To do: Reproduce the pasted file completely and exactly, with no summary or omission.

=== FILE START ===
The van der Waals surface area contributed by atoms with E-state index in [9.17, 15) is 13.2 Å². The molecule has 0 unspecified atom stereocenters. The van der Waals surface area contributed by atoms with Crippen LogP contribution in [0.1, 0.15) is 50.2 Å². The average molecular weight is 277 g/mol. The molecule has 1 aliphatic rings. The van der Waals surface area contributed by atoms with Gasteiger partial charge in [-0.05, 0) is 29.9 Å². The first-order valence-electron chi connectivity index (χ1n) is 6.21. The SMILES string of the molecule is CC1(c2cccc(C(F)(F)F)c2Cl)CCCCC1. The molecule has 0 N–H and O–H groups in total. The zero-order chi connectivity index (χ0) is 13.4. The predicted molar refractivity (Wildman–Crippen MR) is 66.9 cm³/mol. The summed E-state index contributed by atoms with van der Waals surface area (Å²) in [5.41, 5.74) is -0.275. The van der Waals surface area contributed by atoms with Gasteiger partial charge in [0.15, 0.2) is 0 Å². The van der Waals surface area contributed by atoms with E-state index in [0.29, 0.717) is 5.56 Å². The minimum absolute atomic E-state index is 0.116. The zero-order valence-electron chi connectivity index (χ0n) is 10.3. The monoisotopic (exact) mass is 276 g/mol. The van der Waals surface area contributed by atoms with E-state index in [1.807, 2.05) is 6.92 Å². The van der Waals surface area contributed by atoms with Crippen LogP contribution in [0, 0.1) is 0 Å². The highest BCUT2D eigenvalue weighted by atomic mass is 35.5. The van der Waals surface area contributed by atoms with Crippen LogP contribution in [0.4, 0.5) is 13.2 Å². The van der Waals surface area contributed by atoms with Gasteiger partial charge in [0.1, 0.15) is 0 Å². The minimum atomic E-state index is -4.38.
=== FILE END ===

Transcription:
The van der Waals surface area contributed by atoms with E-state index in [9.17, 15) is 13.2 Å². The molecule has 0 unspecified atom stereocenters. The van der Waals surface area contributed by atoms with Crippen LogP contribution in [0.1, 0.15) is 50.2 Å². The average molecular weight is 277 g/mol. The molecule has 1 aliphatic rings. The van der Waals surface area contributed by atoms with Gasteiger partial charge in [-0.05, 0) is 29.9 Å². The first-order valence-electron chi connectivity index (χ1n) is 6.21. The SMILES string of the molecule is CC1(c2cccc(C(F)(F)F)c2Cl)CCCCC1. The molecule has 0 N–H and O–H groups in total. The zero-order chi connectivity index (χ0) is 13.4. The predicted molar refractivity (Wildman–Crippen MR) is 66.9 cm³/mol. The summed E-state index contributed by atoms with van der Waals surface area (Å²) in [5.41, 5.74) is -0.275. The van der Waals surface area contributed by atoms with Gasteiger partial charge in [0.15, 0.2) is 0 Å². The van der Waals surface area contributed by atoms with E-state index in [0.29, 0.717) is 5.56 Å². The minimum absolute atomic E-state index is 0.116. The zero-order valence-electron chi connectivity index (χ0n) is 10.3. The monoisotopic (exact) mass is 276 g/mol. The van der Waals surface area contributed by atoms with E-state index in [1.807, 2.05) is 6.92 Å². The van der Waals surface area contributed by atoms with Crippen LogP contribution in [0, 0.1) is 0 Å². The highest BCUT2D eigenvalue weighted by atomic mass is 35.5. The van der Waals surface area contributed by atoms with Crippen LogP contribution in [0.4, 0.5) is 13.2 Å². The van der Waals surface area contributed by atoms with Gasteiger partial charge in [0.1, 0.15) is 0 Å². The minimum atomic E-state index is -4.38.